Featured Videos

    Your JavaScript is turned off or you have an old version of Adobe's Flash Player. Get the latest Flash player.
    Brexit Vote Plunges Global Markets Into Unchartered Territoryi
    X
    June 24, 2016 9:38 PM
    British voters plunged global markets into unknown territory after they voted Thursday to leave the European Union. The results of the Brexit vote, the term coined to describe the referendum, caught many off guard. Analysts say the resulting volatility could last for weeks, perhaps longer. Mil Arcega reports.
    Video

    Video Brexit Vote Plunges Global Markets Into Unchartered Territory

    British voters plunged global markets into unknown territory after they voted Thursday to leave the European Union. The results of the Brexit vote, the term coined to describe the referendum, caught many off guard. Analysts say the resulting volatility could last for weeks, perhaps longer. Mil Arcega reports.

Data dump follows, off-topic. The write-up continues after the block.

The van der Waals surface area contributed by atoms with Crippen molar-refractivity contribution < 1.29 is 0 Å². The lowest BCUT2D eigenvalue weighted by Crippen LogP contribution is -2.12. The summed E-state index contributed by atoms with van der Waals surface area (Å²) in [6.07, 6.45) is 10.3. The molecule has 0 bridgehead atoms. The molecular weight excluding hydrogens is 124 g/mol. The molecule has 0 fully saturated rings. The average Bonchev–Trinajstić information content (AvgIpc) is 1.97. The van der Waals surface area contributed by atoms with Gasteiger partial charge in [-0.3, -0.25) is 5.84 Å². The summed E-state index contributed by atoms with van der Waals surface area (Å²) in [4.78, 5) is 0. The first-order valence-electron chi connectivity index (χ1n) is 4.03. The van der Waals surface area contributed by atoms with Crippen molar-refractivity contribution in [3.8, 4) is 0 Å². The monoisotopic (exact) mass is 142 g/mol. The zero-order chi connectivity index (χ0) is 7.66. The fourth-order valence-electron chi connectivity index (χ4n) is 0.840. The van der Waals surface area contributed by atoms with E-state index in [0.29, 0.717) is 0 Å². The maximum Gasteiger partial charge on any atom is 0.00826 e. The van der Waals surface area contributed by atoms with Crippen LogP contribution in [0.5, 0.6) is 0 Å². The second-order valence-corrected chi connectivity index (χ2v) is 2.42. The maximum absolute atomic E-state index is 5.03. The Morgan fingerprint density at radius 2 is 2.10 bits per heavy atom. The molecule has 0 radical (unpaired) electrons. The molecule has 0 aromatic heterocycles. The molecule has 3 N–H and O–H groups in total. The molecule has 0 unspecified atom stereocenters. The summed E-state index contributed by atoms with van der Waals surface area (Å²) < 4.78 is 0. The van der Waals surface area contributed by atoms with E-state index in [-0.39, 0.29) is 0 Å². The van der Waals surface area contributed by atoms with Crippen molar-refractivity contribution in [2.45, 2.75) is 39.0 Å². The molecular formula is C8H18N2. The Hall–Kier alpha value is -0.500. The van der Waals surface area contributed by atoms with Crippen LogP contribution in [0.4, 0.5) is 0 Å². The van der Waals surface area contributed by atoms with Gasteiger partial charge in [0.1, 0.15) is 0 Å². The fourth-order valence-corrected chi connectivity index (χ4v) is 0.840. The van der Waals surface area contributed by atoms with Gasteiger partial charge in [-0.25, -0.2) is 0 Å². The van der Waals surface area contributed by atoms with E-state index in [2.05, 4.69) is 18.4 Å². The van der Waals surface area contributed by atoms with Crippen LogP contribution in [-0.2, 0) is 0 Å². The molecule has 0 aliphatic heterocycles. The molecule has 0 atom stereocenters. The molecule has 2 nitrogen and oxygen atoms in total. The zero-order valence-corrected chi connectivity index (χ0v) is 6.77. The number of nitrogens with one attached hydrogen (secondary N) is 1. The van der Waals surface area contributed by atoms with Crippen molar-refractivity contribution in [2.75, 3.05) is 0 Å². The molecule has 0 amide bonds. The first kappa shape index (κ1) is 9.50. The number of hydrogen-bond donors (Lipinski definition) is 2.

Video

    Video Orlando Shooting Changes Debate on Gun Control

    It’s been nearly two weeks since the largest mass shooting ever in the United States. Despite public calls for tighter gun control laws, Congress is at an impasse. Democratic lawmakers resorted to a 1960s civil rights tactic to portray their frustration. VOA’s Carolyn Presutti explains how the Orlando, Florida shooting is changing the debate.
    Video

    Video Tunisian Fishing Town Searches for Jobs, Local Development Solutions

    As the European Union tries to come to grips with its migrant crisis, some newcomers are leaving voluntarily. But those returning to their home countries face an uncertain future.  Five years after Tunisia's revolution, the tiny North African country is struggling with unrest, soaring unemployment and plummeting growth. From the southern Tunisian fishing town of Zarzis, Lisa Bryant takes a look for VOA at a search for local solutions.